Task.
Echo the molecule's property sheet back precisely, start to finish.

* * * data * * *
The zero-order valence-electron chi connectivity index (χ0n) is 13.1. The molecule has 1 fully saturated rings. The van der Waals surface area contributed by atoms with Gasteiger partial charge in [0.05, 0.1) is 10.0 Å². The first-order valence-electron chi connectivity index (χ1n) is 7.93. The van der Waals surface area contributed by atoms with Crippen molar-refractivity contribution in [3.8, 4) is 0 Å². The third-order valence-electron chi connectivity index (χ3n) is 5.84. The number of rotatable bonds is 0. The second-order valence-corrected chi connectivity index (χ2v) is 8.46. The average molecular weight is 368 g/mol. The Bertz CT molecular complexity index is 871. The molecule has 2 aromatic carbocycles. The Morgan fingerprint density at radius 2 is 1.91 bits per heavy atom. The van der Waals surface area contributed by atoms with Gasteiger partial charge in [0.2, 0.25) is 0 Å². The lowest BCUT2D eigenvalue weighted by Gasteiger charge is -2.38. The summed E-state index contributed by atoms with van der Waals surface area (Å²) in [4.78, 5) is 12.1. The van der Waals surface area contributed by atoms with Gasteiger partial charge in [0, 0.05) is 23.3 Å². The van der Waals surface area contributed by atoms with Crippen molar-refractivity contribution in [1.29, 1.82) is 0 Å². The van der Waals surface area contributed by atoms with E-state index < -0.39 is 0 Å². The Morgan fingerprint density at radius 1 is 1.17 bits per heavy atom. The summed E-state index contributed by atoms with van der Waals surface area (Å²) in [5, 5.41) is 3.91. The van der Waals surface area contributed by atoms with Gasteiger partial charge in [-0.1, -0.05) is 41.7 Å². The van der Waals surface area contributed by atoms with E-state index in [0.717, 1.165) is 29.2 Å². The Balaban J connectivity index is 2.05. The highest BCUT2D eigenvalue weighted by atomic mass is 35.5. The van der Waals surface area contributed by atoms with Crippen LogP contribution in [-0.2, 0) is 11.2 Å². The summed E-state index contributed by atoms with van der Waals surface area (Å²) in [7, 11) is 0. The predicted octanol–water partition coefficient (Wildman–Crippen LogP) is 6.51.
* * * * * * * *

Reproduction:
The zero-order valence-electron chi connectivity index (χ0n) is 13.1. The molecule has 1 fully saturated rings. The van der Waals surface area contributed by atoms with Gasteiger partial charge in [0.05, 0.1) is 10.0 Å². The first-order valence-electron chi connectivity index (χ1n) is 7.93. The van der Waals surface area contributed by atoms with Crippen molar-refractivity contribution in [3.8, 4) is 0 Å². The third-order valence-electron chi connectivity index (χ3n) is 5.84. The number of rotatable bonds is 0. The second-order valence-corrected chi connectivity index (χ2v) is 8.46. The average molecular weight is 368 g/mol. The Bertz CT molecular complexity index is 871. The molecule has 2 aromatic carbocycles. The Morgan fingerprint density at radius 2 is 1.91 bits per heavy atom. The van der Waals surface area contributed by atoms with Gasteiger partial charge in [0.2, 0.25) is 0 Å². The lowest BCUT2D eigenvalue weighted by Gasteiger charge is -2.38. The summed E-state index contributed by atoms with van der Waals surface area (Å²) in [4.78, 5) is 12.1. The van der Waals surface area contributed by atoms with Gasteiger partial charge in [0, 0.05) is 23.3 Å². The van der Waals surface area contributed by atoms with Crippen molar-refractivity contribution in [1.29, 1.82) is 0 Å². The van der Waals surface area contributed by atoms with E-state index < -0.39 is 0 Å². The Morgan fingerprint density at radius 1 is 1.17 bits per heavy atom. The summed E-state index contributed by atoms with van der Waals surface area (Å²) in [5, 5.41) is 3.91. The van der Waals surface area contributed by atoms with Gasteiger partial charge in [-0.1, -0.05) is 41.7 Å². The van der Waals surface area contributed by atoms with E-state index in [0.717, 1.165) is 29.2 Å². The Balaban J connectivity index is 2.05. The highest BCUT2D eigenvalue weighted by atomic mass is 35.5. The van der Waals surface area contributed by atoms with Crippen LogP contribution in [-0.2, 0) is 11.2 Å². The summed E-state index contributed by atoms with van der Waals surface area (Å²) in [7, 11) is 0. The predicted octanol–water partition coefficient (Wildman–Crippen LogP) is 6.51.